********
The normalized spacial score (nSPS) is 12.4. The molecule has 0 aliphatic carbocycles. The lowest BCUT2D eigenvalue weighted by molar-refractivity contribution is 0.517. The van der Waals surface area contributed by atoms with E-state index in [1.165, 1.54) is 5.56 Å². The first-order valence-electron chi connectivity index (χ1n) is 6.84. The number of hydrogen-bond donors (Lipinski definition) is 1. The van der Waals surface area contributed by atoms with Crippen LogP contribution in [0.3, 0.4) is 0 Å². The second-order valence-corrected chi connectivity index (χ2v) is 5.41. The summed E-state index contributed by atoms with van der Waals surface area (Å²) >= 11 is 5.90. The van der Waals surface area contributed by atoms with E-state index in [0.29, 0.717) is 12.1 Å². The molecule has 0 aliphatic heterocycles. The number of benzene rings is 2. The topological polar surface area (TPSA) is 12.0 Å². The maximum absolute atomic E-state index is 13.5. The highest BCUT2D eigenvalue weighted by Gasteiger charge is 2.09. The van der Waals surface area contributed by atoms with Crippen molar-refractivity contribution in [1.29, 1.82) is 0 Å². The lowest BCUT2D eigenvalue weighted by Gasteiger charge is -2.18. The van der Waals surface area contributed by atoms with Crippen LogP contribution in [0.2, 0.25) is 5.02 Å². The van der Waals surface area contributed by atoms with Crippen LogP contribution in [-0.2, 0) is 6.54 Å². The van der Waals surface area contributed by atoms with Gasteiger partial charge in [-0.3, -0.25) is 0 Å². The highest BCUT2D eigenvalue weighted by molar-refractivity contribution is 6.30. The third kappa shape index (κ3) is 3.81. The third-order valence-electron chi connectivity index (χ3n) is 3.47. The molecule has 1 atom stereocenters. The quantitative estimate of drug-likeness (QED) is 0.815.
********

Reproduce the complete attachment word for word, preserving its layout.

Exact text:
The normalized spacial score (nSPS) is 12.4. The molecule has 0 aliphatic carbocycles. The lowest BCUT2D eigenvalue weighted by molar-refractivity contribution is 0.517. The van der Waals surface area contributed by atoms with E-state index in [1.165, 1.54) is 5.56 Å². The first-order valence-electron chi connectivity index (χ1n) is 6.84. The number of hydrogen-bond donors (Lipinski definition) is 1. The van der Waals surface area contributed by atoms with Crippen LogP contribution in [0.3, 0.4) is 0 Å². The second-order valence-corrected chi connectivity index (χ2v) is 5.41. The summed E-state index contributed by atoms with van der Waals surface area (Å²) >= 11 is 5.90. The van der Waals surface area contributed by atoms with E-state index in [0.29, 0.717) is 12.1 Å². The molecule has 0 aliphatic heterocycles. The number of benzene rings is 2. The topological polar surface area (TPSA) is 12.0 Å². The maximum absolute atomic E-state index is 13.5. The highest BCUT2D eigenvalue weighted by Gasteiger charge is 2.09. The van der Waals surface area contributed by atoms with Crippen molar-refractivity contribution in [1.29, 1.82) is 0 Å². The lowest BCUT2D eigenvalue weighted by Gasteiger charge is -2.18. The van der Waals surface area contributed by atoms with Crippen LogP contribution in [0.2, 0.25) is 5.02 Å². The van der Waals surface area contributed by atoms with Crippen LogP contribution in [-0.2, 0) is 6.54 Å². The van der Waals surface area contributed by atoms with Gasteiger partial charge in [-0.3, -0.25) is 0 Å². The highest BCUT2D eigenvalue weighted by molar-refractivity contribution is 6.30. The third kappa shape index (κ3) is 3.81. The third-order valence-electron chi connectivity index (χ3n) is 3.47. The molecule has 1 atom stereocenters. The quantitative estimate of drug-likeness (QED) is 0.815.